BUENOS AIRES (Reuters) - Argentina is battling to escape from a messy ninth sovereign default as it firefights recession, stubborn inflation and increasingly wary investors.
The country announced on Tuesday it had reached an agreement with creditors to restructure around $65 billion in foreign debt, breaking a deadlock over recent weeks and setting the stage for a formal deal later this month.
HOW WE GOT HERE
Argentina’s centre-left Peronist government made an aggressive initial proposal to bondholders in April that was quickly rejected.
After winding talks, the government made a “final” offer in early July, calculated to be worth near 53.5 cents on the dollar. Creditors rallied behind a counterproposal demanding around 3 cents more.
After last-ditch talks between the government, creditors and advisers, the two sides zeroed in on a deal worth around 54.8 cents, a person close to the talks said, with tweaks to legal clauses that bondholders were seeking.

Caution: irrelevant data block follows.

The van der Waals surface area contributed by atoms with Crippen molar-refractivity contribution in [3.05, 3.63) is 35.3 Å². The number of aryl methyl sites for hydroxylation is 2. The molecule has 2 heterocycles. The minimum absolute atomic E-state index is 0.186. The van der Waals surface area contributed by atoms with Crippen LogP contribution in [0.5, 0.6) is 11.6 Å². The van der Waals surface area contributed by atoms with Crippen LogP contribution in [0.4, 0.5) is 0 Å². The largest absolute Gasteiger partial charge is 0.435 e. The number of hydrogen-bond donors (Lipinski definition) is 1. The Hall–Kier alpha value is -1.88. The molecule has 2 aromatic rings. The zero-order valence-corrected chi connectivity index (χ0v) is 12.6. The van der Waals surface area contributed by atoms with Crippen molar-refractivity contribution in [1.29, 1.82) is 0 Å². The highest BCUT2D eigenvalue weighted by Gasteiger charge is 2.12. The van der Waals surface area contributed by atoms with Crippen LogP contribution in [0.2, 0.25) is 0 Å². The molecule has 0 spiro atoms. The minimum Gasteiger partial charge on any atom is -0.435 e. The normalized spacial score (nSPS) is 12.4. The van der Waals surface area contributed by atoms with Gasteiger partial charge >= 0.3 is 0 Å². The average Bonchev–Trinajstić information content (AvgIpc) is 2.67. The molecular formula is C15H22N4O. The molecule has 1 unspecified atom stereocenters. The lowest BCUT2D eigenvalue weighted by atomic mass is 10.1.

The government has set a deadline for creditors to formally accept the amended proposal on Aug. 24, after which new debt would be issued in early September.
WHAT ELSE DOES ARGENTINA OWE?
Argentina has a total debt pile of $323 billion, around 90% of gross domestic product. The majority of public debt is in foreign currency.
The South American country is negotiating with the International Monetary Fund to strike a new agreement to replace a landmark $57 billion financing deal struck in 2018. Argentina has already received around $44 billion under that deal.
Argentina also owes the Paris Club creditor group $2.1 billion that was originally due in May. It has made use of a one-year extension on the payment and is looking to renegotiate the debt with the group of country lenders.
A bill to restructure the country’s foreign currency debt issued under local law is currently going through Congress.
Reporting by Adam Jourdan; Editing by Steve Orlofsky
Our Standards: The Thomson Reuters Trust Principles.